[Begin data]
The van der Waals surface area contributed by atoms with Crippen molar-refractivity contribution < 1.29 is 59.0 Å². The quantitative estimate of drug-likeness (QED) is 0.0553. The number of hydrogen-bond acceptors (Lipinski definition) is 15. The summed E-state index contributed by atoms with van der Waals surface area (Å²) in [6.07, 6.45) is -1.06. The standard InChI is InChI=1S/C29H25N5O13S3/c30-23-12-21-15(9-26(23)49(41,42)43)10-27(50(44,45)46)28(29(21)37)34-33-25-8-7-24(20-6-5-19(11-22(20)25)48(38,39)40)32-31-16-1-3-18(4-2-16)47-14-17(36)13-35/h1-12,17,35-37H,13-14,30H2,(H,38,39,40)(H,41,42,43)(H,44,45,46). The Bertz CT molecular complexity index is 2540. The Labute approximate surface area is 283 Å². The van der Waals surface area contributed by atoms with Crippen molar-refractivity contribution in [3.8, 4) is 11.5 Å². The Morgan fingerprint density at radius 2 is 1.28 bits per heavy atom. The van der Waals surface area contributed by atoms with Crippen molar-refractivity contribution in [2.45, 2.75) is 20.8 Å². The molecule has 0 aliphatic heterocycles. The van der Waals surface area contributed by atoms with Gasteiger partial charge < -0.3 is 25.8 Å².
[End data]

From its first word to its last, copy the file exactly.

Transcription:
The van der Waals surface area contributed by atoms with Crippen molar-refractivity contribution < 1.29 is 59.0 Å². The quantitative estimate of drug-likeness (QED) is 0.0553. The number of hydrogen-bond acceptors (Lipinski definition) is 15. The summed E-state index contributed by atoms with van der Waals surface area (Å²) in [6.07, 6.45) is -1.06. The standard InChI is InChI=1S/C29H25N5O13S3/c30-23-12-21-15(9-26(23)49(41,42)43)10-27(50(44,45)46)28(29(21)37)34-33-25-8-7-24(20-6-5-19(11-22(20)25)48(38,39)40)32-31-16-1-3-18(4-2-16)47-14-17(36)13-35/h1-12,17,35-37H,13-14,30H2,(H,38,39,40)(H,41,42,43)(H,44,45,46). The Bertz CT molecular complexity index is 2540. The Labute approximate surface area is 283 Å². The van der Waals surface area contributed by atoms with Crippen molar-refractivity contribution in [3.8, 4) is 11.5 Å². The Morgan fingerprint density at radius 2 is 1.28 bits per heavy atom. The van der Waals surface area contributed by atoms with Crippen molar-refractivity contribution in [2.45, 2.75) is 20.8 Å². The molecule has 0 aliphatic heterocycles. The van der Waals surface area contributed by atoms with Gasteiger partial charge < -0.3 is 25.8 Å².